Wilmington Trust Faces Further ERISA Litigation Tied to ESOP Clients

The firm has previously settled similar challenges related to market price evaluation services provided to employee stock ownership plans.

A new Employee Retirement Income Security Act (ERISA) lawsuit filed in the U.S. District Court for the District of Delaware accuses Wilmington Trust N.A. of certain fiduciary breaches related to stock price services provided to an employee stock ownership plan (ESOP) client.

Technically speaking, the lead plaintiff is seeking class action status in the suit and has named Wilmington Trust as the defendant due to its identity as the successor to the Wilmington Trust Retirement and Institutional Services Co., which was the trustee for the HealthCare Appraisers Inc. (HAI) ESOP during its establishment some years ago. The ESOP in question acquired shares of HAI in 2014, according to the lawsuit, with Wilmington Trust serving as its trustee.

The text of the lawsuit cites alleged violations of ERISA Sections 404, 406, 409, 410 and 502(a). According to the lead plaintiff, these violations occurred when an inflated valuation provided by Wilmington Trust caused the ESOP to buy shares of HAI for more than fair market value.

Background information in the text of the complaint suggests that, at all relevant times for this lawsuit, HAI was a privately held company and a party in interest to the ESOP. The suit claims that, on August 26, 2014, the ESOP acquired 80% of HAI’s stock, or 800,000 shares. Working with Wilmington Trust as its trustee, the ESOP allegedly paid $28 million for the shares.

The complaint states that the deal was in part financed by a $10 million term note, by junior subordinated notes from the selling shareholders (i.e., certain top executives of the HAI organization) and by promissory notes to the selling shareholders. According to the text of the complaint, HAI issued warrants to the selling shareholders in exchange for the remaining 20% of HAI stock, which represented 40% of the total equity of HAI.

“Wilmington Trust represented the plan and its participants as trustee in the ESOP transaction,” the complaint states. “It had sole and exclusive authority to negotiate the terms of the ESOP transaction on the plan’s behalf.”

After spelling this out, the complaint alleges that the ESOP transaction having been undertaken at that price and under those leveraged terms allowed the selling shareholders to “unload their interests in HAI above fair market value and saddle the plan with tens of millions of dollars of debt to finance the transaction.”

“Wilmington Trust failed to fulfill its ERISA duties, as trustee and fiduciary, to the plan and its participants, including plaintiff,” the complaint states.

Other notable facts alleged in the complaint are that the selling shareholders were advised by CSG Partners in the ESOP transaction. At the same time, Wilmington Trust allegedly hired Stout Risius Ross (SRR) to provide it with a valuation of HAI for the ESOP transaction. The trustee firm also allegedly hired Taylor English Duma LLP to provide it with a legal opinion for the ESOP transaction.

As cited in the complaint, the U.S. District Court for the Eastern District of Virginia has previously decided a case with the same trustee (Wilmington Trust), the same kind of transaction (a leveraged ESOP transaction), the same seller-adviser (CSG) and the same valuation-adviser to the trustee (SRR).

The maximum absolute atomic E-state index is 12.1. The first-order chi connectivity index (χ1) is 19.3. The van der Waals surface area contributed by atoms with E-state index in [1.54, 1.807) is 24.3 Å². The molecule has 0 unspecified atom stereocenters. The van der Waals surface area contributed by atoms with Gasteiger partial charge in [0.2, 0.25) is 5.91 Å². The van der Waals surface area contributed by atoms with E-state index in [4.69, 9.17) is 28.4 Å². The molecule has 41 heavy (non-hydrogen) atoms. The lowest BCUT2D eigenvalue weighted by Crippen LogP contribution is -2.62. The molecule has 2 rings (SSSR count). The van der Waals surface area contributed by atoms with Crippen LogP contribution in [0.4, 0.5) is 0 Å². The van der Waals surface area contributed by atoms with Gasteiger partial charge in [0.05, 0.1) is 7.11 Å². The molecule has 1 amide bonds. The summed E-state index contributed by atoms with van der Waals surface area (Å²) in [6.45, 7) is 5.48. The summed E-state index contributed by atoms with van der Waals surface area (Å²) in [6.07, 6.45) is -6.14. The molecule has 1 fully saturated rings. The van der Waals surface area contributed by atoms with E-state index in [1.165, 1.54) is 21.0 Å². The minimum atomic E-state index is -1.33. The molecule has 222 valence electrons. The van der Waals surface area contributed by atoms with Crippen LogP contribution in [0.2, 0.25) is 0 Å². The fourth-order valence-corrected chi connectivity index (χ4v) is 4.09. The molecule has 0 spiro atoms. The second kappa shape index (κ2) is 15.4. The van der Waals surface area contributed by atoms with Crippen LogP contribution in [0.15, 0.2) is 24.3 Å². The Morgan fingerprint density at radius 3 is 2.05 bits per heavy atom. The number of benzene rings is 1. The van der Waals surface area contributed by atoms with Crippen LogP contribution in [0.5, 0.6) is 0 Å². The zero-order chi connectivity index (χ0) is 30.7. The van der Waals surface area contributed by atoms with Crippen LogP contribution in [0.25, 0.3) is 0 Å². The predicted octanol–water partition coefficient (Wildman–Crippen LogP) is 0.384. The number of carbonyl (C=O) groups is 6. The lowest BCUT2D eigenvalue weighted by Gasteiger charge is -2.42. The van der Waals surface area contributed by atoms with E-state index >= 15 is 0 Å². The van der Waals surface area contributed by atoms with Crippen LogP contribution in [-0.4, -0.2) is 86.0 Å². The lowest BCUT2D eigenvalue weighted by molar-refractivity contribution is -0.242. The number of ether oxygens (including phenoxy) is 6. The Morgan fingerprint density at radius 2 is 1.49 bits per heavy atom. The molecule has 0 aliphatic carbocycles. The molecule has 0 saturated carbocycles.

“The ESOP community is very incestuous and SRR became excessively familiar with CSG, who could observe its valuation methods, and SRR even shared its valuation strategies at a very granular level with CSG while it was advising the trustee on the acquisition of company stock,” the complaint states. “Wilmington Trust, CSG and SRR have done multiple ESOP transactions together, yielding tens of millions of dollars in overpayments to selling shareholders and saddling employees with overvalued stock and excessive debt. In the wake of litigation over Wilmington Trust, CSG, and SRR ESOP transactions, Wilmington Trust has sued SRR twice for providing flawed valuations.”

As the plaintiffs suggest, the Wilmington Trust company has indeed been involved in other ESOP litigation related to these types of allegations. In fact, in May, the U.S. Secretary of Labor announced an agreement with Wilmington Trust had been reached, requiring it to pay a combined $80 million to 21 ESOPs for which it served as trustee and $8 million to the government.

In a statement on that matter, Wilmington Trust said it was “pleased to resolve all claims in these cases and avoid what could have been a protracted and expensive legal proceeding.”

“While we deny all allegations with respect to these claims, we feel that this settlement is the best way for all parties to move forward,” the firm said. “As always, we believe we have acted in accordance with all applicable laws, industry best practices and will continue to carry out our legacy and commitment to quality client services. ESOP trustees work with accredited valuation professionals, lawyers and other experts in an attempt to purchase closely held companies for fair market value. Valuing unique, closely-held businesses is a complex process. ESOP appraisers follow longstanding methods set forth under the Standards of Professional Appraisal Practice. DOL has not issued any definitive guidance to help ESOP trustees or issued regulations relating to company valuations or the manner in which trustees approach stock purchases.”

A representative for the firm declined to comment on the new litigation, citing a policy not to discuss pending litigation. However, further insight about trustee services providers’ general point of view on these issues can be found in a 2018 letter in which members of Congress accused the Department of Labor (DOL) of “regulation through litigation” and asked that clear guidance regarding valuation and other important issues be developed.